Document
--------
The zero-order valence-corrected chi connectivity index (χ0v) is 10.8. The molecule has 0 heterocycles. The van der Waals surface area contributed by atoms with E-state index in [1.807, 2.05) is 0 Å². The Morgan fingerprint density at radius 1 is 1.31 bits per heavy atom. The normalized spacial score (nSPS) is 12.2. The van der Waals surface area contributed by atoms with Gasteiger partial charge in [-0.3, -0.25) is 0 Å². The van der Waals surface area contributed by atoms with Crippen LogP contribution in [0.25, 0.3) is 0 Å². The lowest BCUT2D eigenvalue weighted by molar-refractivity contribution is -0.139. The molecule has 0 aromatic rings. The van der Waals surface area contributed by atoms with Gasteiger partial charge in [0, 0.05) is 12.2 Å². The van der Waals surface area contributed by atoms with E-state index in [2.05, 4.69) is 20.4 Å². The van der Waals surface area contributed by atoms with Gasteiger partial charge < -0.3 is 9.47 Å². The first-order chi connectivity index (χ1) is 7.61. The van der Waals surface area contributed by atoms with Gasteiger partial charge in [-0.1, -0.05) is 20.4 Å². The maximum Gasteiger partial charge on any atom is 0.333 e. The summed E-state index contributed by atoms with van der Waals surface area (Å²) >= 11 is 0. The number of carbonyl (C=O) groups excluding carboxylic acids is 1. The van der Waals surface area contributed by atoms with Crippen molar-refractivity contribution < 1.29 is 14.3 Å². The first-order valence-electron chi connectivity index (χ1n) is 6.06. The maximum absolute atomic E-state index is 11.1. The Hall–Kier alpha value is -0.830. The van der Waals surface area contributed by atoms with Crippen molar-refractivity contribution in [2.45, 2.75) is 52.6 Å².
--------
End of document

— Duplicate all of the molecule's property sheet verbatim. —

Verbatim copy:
The zero-order valence-corrected chi connectivity index (χ0v) is 10.8. The molecule has 0 heterocycles. The van der Waals surface area contributed by atoms with E-state index in [1.807, 2.05) is 0 Å². The Morgan fingerprint density at radius 1 is 1.31 bits per heavy atom. The normalized spacial score (nSPS) is 12.2. The van der Waals surface area contributed by atoms with Gasteiger partial charge in [-0.3, -0.25) is 0 Å². The van der Waals surface area contributed by atoms with Crippen LogP contribution in [0.25, 0.3) is 0 Å². The lowest BCUT2D eigenvalue weighted by molar-refractivity contribution is -0.139. The molecule has 0 aromatic rings. The van der Waals surface area contributed by atoms with Gasteiger partial charge in [0, 0.05) is 12.2 Å². The van der Waals surface area contributed by atoms with E-state index in [2.05, 4.69) is 20.4 Å². The van der Waals surface area contributed by atoms with Gasteiger partial charge < -0.3 is 9.47 Å². The first-order chi connectivity index (χ1) is 7.61. The van der Waals surface area contributed by atoms with Gasteiger partial charge in [-0.1, -0.05) is 20.4 Å². The maximum Gasteiger partial charge on any atom is 0.333 e. The summed E-state index contributed by atoms with van der Waals surface area (Å²) >= 11 is 0. The number of carbonyl (C=O) groups excluding carboxylic acids is 1. The van der Waals surface area contributed by atoms with Crippen molar-refractivity contribution < 1.29 is 14.3 Å². The first-order valence-electron chi connectivity index (χ1n) is 6.06. The maximum absolute atomic E-state index is 11.1. The Hall–Kier alpha value is -0.830. The van der Waals surface area contributed by atoms with Crippen molar-refractivity contribution in [2.45, 2.75) is 52.6 Å².